I have always admired Nirupama Menon Rao. Her talk was peppered with incidents of her diplomatic career in dealing with China, how Awaara is famous in China, and how the two countries have benefitted a lot from each others soft-power.

  • Nationalism, Populism and the Threat to the Global Liberal Order - R. Jagannathan, Kanhaiya Kumar, Makarand R. Paranjape, Manu Joseph, Sagarika Ghose, Suketu Mehta with Harish Bijoor

    The final debate. Harish Bijoor turned out to be a very good moderator handling a tough bunch, though he confessed he hadn’t given equal speaking time to everyone. The seating arrangement was very interesting too - the right veering people to the right, the moderates (or the sceptics, in the case of Manu Joseph) in the centre, and Kanhaiya Kumar and Sagarika to the left. Like all debates, there was no conclusion, but it was great masala entertainment for 90 minutes. My favourite speaker was Manu Joseph (who also is one of my favourite authors). There is too much to write about this, and I recommend watching the video when it goes live. Watch out for the tiff between Kanhaiya and his teacher Paranjape.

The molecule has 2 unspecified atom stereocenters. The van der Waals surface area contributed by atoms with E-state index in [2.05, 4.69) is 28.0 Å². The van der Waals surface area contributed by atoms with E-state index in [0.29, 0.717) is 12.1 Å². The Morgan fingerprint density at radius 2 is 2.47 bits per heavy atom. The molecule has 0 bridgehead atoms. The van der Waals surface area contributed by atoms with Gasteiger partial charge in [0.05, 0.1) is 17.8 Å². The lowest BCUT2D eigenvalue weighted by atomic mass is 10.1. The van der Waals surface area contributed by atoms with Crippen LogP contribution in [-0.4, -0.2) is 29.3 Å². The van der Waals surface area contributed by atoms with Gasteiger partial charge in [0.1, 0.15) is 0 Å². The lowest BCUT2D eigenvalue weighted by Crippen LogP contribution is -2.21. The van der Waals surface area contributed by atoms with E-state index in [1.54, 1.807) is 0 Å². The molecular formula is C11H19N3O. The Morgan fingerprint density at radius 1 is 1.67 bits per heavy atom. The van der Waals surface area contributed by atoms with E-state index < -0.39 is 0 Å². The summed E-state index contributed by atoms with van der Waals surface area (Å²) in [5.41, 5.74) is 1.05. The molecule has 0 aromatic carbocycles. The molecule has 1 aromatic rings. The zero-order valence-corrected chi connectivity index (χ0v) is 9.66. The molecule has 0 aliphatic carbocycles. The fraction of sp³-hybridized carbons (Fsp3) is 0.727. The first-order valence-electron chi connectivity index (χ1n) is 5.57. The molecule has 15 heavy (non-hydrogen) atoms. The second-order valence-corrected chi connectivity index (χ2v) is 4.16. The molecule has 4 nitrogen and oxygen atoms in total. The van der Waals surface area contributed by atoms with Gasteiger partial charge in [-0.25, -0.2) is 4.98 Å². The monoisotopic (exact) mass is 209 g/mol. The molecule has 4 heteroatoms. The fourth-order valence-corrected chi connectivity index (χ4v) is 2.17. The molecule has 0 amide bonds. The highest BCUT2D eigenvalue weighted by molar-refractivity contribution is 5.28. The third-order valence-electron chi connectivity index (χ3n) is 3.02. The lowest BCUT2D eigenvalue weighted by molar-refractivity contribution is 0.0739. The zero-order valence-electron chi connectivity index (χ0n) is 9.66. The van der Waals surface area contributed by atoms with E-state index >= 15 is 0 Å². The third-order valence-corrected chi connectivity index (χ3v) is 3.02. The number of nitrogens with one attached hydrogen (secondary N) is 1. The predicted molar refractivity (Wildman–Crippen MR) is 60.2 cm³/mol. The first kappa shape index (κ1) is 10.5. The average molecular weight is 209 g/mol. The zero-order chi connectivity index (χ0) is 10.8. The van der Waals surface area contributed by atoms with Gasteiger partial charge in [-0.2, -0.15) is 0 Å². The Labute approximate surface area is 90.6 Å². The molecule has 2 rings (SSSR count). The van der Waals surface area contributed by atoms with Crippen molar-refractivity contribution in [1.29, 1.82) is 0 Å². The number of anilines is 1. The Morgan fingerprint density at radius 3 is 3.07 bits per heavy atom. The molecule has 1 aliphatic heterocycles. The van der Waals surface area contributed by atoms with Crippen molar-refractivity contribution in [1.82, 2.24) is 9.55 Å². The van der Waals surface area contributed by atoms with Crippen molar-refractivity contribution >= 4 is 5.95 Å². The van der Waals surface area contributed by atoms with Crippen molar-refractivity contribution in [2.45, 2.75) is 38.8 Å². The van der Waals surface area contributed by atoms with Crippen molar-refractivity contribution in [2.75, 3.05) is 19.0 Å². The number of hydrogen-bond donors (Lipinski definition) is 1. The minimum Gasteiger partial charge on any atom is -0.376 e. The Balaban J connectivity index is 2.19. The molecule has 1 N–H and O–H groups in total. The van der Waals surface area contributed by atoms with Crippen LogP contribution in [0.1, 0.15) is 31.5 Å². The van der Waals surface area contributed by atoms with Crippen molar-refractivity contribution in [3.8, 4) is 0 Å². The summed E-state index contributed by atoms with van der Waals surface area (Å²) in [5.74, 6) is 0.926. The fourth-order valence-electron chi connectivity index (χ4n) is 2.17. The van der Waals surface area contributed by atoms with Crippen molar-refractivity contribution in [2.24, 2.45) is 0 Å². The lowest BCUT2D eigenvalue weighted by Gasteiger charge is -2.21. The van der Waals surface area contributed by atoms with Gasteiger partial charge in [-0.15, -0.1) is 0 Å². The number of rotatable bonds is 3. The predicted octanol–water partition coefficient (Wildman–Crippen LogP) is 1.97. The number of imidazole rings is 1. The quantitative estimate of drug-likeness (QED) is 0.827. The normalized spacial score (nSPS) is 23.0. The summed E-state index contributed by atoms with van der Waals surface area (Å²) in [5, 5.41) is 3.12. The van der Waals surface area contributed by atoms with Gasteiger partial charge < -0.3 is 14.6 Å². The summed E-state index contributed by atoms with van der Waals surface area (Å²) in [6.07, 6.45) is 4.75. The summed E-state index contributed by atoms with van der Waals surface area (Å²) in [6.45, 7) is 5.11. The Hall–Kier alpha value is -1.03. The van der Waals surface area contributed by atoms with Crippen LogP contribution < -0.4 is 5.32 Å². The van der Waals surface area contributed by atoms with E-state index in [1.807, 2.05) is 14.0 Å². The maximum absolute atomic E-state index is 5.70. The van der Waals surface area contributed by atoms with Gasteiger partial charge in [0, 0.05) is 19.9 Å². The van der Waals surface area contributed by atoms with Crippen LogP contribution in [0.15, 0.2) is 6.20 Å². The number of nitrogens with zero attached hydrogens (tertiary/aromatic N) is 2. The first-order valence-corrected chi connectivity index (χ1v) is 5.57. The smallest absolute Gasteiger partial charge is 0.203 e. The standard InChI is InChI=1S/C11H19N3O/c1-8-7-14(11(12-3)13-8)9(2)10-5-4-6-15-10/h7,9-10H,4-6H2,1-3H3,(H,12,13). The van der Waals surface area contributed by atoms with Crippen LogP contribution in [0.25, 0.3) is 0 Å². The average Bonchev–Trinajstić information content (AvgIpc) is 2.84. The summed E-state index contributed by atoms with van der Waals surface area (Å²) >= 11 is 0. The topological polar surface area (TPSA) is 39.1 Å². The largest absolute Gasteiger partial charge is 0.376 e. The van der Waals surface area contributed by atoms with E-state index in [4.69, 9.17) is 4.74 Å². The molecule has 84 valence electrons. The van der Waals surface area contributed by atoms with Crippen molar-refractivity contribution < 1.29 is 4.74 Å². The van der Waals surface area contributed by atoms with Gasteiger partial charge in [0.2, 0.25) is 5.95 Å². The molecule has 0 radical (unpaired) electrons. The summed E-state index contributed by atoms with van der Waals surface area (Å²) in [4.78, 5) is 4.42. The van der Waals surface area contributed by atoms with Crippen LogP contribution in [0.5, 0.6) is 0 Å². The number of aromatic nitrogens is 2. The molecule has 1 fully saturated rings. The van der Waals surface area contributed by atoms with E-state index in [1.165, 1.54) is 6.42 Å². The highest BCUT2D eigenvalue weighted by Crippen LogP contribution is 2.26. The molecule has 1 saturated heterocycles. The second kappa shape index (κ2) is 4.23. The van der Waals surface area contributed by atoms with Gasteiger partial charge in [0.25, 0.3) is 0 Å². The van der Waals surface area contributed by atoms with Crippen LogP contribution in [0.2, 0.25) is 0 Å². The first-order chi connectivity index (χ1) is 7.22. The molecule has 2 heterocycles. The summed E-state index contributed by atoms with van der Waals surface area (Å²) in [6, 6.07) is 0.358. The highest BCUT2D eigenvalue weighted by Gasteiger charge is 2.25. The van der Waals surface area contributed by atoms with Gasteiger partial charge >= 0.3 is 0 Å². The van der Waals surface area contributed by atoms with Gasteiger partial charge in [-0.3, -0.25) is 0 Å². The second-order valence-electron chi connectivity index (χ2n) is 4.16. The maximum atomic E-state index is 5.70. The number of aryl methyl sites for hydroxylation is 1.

All in all, two days very well spent! A lot of intellectual stimulation, and loads of food for thought.